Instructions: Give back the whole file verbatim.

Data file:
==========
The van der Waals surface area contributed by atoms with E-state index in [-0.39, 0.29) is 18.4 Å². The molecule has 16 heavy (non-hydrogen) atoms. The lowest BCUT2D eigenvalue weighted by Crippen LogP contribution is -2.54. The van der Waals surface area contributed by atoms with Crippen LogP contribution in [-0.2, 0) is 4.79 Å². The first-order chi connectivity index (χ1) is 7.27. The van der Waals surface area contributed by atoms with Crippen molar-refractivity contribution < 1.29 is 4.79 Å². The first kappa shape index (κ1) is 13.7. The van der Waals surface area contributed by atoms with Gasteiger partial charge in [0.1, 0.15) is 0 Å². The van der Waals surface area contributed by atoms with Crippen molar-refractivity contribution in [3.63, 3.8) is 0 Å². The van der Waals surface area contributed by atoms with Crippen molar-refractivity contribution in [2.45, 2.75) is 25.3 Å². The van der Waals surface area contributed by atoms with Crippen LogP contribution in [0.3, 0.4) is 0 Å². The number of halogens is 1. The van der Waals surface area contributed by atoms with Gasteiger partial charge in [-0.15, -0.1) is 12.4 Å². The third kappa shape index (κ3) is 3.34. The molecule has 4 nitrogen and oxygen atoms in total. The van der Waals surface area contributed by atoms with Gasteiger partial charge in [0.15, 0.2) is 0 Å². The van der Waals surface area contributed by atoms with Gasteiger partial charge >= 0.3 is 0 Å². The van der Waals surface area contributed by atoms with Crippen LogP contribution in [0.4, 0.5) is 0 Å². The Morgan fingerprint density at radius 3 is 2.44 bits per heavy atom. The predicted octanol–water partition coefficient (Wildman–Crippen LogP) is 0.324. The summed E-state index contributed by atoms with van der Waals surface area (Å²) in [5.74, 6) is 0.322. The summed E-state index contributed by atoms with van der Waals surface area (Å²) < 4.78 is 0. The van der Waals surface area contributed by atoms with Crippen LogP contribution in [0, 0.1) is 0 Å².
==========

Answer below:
The van der Waals surface area contributed by atoms with E-state index in [-0.39, 0.29) is 18.4 Å². The molecule has 16 heavy (non-hydrogen) atoms. The lowest BCUT2D eigenvalue weighted by Crippen LogP contribution is -2.54. The van der Waals surface area contributed by atoms with Crippen LogP contribution in [-0.2, 0) is 4.79 Å². The first-order chi connectivity index (χ1) is 7.27. The van der Waals surface area contributed by atoms with Crippen molar-refractivity contribution < 1.29 is 4.79 Å². The first kappa shape index (κ1) is 13.7. The van der Waals surface area contributed by atoms with Gasteiger partial charge in [0.1, 0.15) is 0 Å². The van der Waals surface area contributed by atoms with Crippen molar-refractivity contribution in [3.63, 3.8) is 0 Å². The van der Waals surface area contributed by atoms with Crippen molar-refractivity contribution in [2.45, 2.75) is 25.3 Å². The van der Waals surface area contributed by atoms with Crippen LogP contribution in [0.3, 0.4) is 0 Å². The number of halogens is 1. The van der Waals surface area contributed by atoms with Gasteiger partial charge in [-0.15, -0.1) is 12.4 Å². The third kappa shape index (κ3) is 3.34. The molecule has 4 nitrogen and oxygen atoms in total. The van der Waals surface area contributed by atoms with Gasteiger partial charge in [0.15, 0.2) is 0 Å². The van der Waals surface area contributed by atoms with Gasteiger partial charge >= 0.3 is 0 Å². The van der Waals surface area contributed by atoms with Crippen LogP contribution in [0.4, 0.5) is 0 Å². The Morgan fingerprint density at radius 3 is 2.44 bits per heavy atom. The predicted octanol–water partition coefficient (Wildman–Crippen LogP) is 0.324. The summed E-state index contributed by atoms with van der Waals surface area (Å²) in [5.74, 6) is 0.322. The summed E-state index contributed by atoms with van der Waals surface area (Å²) < 4.78 is 0. The van der Waals surface area contributed by atoms with Crippen LogP contribution in [0, 0.1) is 0 Å².